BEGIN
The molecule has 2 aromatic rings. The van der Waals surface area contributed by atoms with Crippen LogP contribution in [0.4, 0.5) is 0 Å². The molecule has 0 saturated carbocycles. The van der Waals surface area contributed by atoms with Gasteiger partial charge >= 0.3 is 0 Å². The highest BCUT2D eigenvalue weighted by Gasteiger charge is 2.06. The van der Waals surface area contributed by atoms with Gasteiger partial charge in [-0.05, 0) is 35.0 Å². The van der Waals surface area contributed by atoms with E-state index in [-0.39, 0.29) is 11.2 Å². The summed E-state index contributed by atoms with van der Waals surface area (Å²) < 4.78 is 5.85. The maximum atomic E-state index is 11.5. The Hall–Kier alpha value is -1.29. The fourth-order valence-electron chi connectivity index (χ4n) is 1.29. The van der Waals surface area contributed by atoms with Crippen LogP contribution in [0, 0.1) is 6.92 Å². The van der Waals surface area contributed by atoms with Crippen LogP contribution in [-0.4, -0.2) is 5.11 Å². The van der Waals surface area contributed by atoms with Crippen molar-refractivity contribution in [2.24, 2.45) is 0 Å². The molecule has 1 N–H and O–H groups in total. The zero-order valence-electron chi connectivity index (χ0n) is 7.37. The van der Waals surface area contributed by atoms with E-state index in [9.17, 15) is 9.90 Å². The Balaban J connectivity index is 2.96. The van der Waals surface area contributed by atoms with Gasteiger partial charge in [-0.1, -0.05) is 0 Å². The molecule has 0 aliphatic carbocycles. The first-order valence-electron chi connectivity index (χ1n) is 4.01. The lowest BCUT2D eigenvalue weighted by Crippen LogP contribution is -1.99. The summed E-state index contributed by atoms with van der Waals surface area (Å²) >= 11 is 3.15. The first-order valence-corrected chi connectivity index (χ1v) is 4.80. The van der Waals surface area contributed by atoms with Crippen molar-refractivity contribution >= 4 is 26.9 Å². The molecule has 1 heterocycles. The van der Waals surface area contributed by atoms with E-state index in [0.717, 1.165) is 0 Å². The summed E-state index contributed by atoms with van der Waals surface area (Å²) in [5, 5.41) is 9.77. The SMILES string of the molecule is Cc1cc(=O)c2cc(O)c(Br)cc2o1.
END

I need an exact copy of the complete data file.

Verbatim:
The molecule has 2 aromatic rings. The van der Waals surface area contributed by atoms with Crippen LogP contribution in [0.4, 0.5) is 0 Å². The molecule has 0 saturated carbocycles. The van der Waals surface area contributed by atoms with Gasteiger partial charge >= 0.3 is 0 Å². The highest BCUT2D eigenvalue weighted by Gasteiger charge is 2.06. The van der Waals surface area contributed by atoms with Gasteiger partial charge in [-0.05, 0) is 35.0 Å². The van der Waals surface area contributed by atoms with E-state index in [-0.39, 0.29) is 11.2 Å². The summed E-state index contributed by atoms with van der Waals surface area (Å²) < 4.78 is 5.85. The maximum atomic E-state index is 11.5. The Hall–Kier alpha value is -1.29. The fourth-order valence-electron chi connectivity index (χ4n) is 1.29. The van der Waals surface area contributed by atoms with Crippen LogP contribution in [0, 0.1) is 6.92 Å². The van der Waals surface area contributed by atoms with Crippen LogP contribution in [-0.4, -0.2) is 5.11 Å². The van der Waals surface area contributed by atoms with Crippen molar-refractivity contribution in [2.24, 2.45) is 0 Å². The molecule has 1 N–H and O–H groups in total. The zero-order valence-electron chi connectivity index (χ0n) is 7.37. The van der Waals surface area contributed by atoms with E-state index in [9.17, 15) is 9.90 Å². The Balaban J connectivity index is 2.96. The van der Waals surface area contributed by atoms with Gasteiger partial charge in [-0.1, -0.05) is 0 Å². The molecule has 0 aliphatic carbocycles. The first-order valence-electron chi connectivity index (χ1n) is 4.01. The lowest BCUT2D eigenvalue weighted by Crippen LogP contribution is -1.99. The summed E-state index contributed by atoms with van der Waals surface area (Å²) >= 11 is 3.15. The first-order valence-corrected chi connectivity index (χ1v) is 4.80. The van der Waals surface area contributed by atoms with Crippen molar-refractivity contribution >= 4 is 26.9 Å². The molecule has 1 heterocycles. The van der Waals surface area contributed by atoms with E-state index in [0.717, 1.165) is 0 Å². The summed E-state index contributed by atoms with van der Waals surface area (Å²) in [5, 5.41) is 9.77. The SMILES string of the molecule is Cc1cc(=O)c2cc(O)c(Br)cc2o1.